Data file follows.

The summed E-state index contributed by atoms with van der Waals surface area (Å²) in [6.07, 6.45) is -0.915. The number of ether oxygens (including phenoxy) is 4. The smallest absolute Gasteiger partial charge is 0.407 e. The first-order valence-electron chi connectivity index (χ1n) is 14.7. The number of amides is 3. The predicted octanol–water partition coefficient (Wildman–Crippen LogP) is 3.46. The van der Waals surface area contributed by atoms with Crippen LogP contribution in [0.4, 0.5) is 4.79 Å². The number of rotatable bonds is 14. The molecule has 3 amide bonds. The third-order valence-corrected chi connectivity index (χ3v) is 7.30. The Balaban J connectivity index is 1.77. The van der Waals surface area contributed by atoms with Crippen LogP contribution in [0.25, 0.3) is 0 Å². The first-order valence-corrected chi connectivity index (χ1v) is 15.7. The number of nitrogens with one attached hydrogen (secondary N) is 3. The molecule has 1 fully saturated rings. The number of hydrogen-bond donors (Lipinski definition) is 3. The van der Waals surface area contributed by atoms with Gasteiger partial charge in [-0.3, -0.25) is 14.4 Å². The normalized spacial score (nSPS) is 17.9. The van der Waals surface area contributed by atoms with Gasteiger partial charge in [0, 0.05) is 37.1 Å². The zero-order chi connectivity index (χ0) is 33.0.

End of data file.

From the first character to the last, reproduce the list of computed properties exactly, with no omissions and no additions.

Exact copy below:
The summed E-state index contributed by atoms with van der Waals surface area (Å²) in [6.07, 6.45) is -0.915. The number of ether oxygens (including phenoxy) is 4. The smallest absolute Gasteiger partial charge is 0.407 e. The first-order valence-electron chi connectivity index (χ1n) is 14.7. The number of amides is 3. The predicted octanol–water partition coefficient (Wildman–Crippen LogP) is 3.46. The van der Waals surface area contributed by atoms with Crippen LogP contribution in [0.4, 0.5) is 4.79 Å². The number of rotatable bonds is 14. The molecule has 3 amide bonds. The third-order valence-corrected chi connectivity index (χ3v) is 7.30. The Balaban J connectivity index is 1.77. The van der Waals surface area contributed by atoms with Crippen LogP contribution in [0.25, 0.3) is 0 Å². The first-order valence-corrected chi connectivity index (χ1v) is 15.7. The number of nitrogens with one attached hydrogen (secondary N) is 3. The molecule has 1 fully saturated rings. The number of hydrogen-bond donors (Lipinski definition) is 3. The van der Waals surface area contributed by atoms with Gasteiger partial charge in [-0.3, -0.25) is 14.4 Å². The normalized spacial score (nSPS) is 17.9. The van der Waals surface area contributed by atoms with Gasteiger partial charge in [0, 0.05) is 37.1 Å². The zero-order chi connectivity index (χ0) is 33.0.